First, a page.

MO stock is sinking on Thursday after tobacco giant Altria (NYSE:MO) posted a fourth-quarter loss of US$1.81 billion, dragged down by a US$4.1 billion impairment charge for its investment in the company at the center of the vape crisis, Juul.
The Marlboro-maker said the impairment charge was due to the rising number of legal cases brought against Juul as a result of the escalating vape crisis, which has led to over 60 deaths in the US. Altria also said it expects the number of cases brought against it to rise. Since the end of October, when the crisis began to dominate headlines following Donald Trump’s banning on flavored Juul products, there has been an 80% increase in the number of cases brought against the vape manufacturer. MO stock is currently trading for $48.00.
For the fourth quarter, Altria posted a loss of US$1.81 billion, or $1.00 a share, compared to net income of US$1.25 billion, or 66 cents a share, a year ago. Sales of US$4.80 billion also disappointed, falling short of the expected figure of US$4.88 billion. Excluding the Juul impairment charge, Altria actually would have had a decent quarter, earning $1.02 per share, in line with Wall Street estimates published by Refinitiv. However, it was not enough to stop MO stock sliding 5% today.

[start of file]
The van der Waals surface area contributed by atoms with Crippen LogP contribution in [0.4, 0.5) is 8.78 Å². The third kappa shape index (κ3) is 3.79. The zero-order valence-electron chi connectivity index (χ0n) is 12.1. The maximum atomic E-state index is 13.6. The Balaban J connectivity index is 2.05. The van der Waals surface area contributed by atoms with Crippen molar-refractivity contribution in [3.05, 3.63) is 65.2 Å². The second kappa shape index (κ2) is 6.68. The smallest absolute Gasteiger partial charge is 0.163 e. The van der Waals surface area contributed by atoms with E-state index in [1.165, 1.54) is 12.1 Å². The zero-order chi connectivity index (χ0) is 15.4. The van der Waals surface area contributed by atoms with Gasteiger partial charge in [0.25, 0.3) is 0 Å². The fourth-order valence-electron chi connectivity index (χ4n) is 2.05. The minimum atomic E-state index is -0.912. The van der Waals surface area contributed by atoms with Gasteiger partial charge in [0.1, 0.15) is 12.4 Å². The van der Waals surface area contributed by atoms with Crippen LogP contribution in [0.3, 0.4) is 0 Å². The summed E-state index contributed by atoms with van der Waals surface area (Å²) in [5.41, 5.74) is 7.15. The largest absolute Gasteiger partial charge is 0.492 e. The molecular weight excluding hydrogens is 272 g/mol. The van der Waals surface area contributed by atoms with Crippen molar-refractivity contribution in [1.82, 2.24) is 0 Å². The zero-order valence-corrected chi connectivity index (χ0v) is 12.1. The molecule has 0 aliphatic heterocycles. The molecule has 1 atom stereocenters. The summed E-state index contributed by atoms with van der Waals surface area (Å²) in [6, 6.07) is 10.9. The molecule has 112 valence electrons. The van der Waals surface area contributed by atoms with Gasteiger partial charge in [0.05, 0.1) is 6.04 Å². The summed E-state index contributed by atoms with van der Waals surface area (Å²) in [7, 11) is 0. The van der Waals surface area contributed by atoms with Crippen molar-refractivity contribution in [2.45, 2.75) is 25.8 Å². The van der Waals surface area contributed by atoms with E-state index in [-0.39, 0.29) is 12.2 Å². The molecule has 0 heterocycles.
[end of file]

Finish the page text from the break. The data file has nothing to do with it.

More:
“Despite the unexpected challenges related to our investment in JUUL, which led to impairment charges and reported losses, we made significant progress advancing and building our noncombustible business platform,” said Altria CEO Howard Willard. “We believe Altria’s enhanced business platform best positions us to succeed under various future category scenarios.”
Altria purchased a 35% stake in Juul in December 2018 for US$12.8 billion as the tobacco firm looked to expand beyond traditional cigarettes due to declining smoking rates. With over 2,700 people hospitalized as a result of a mysterious lung illness tied to vaping, Juul has come in for intense scrutiny for its marketing practices and flavored pods, which are set to be leading to an increase in teenagers using vapes. MO stock reached a low of $39.47 in September as the crisis came to a head.
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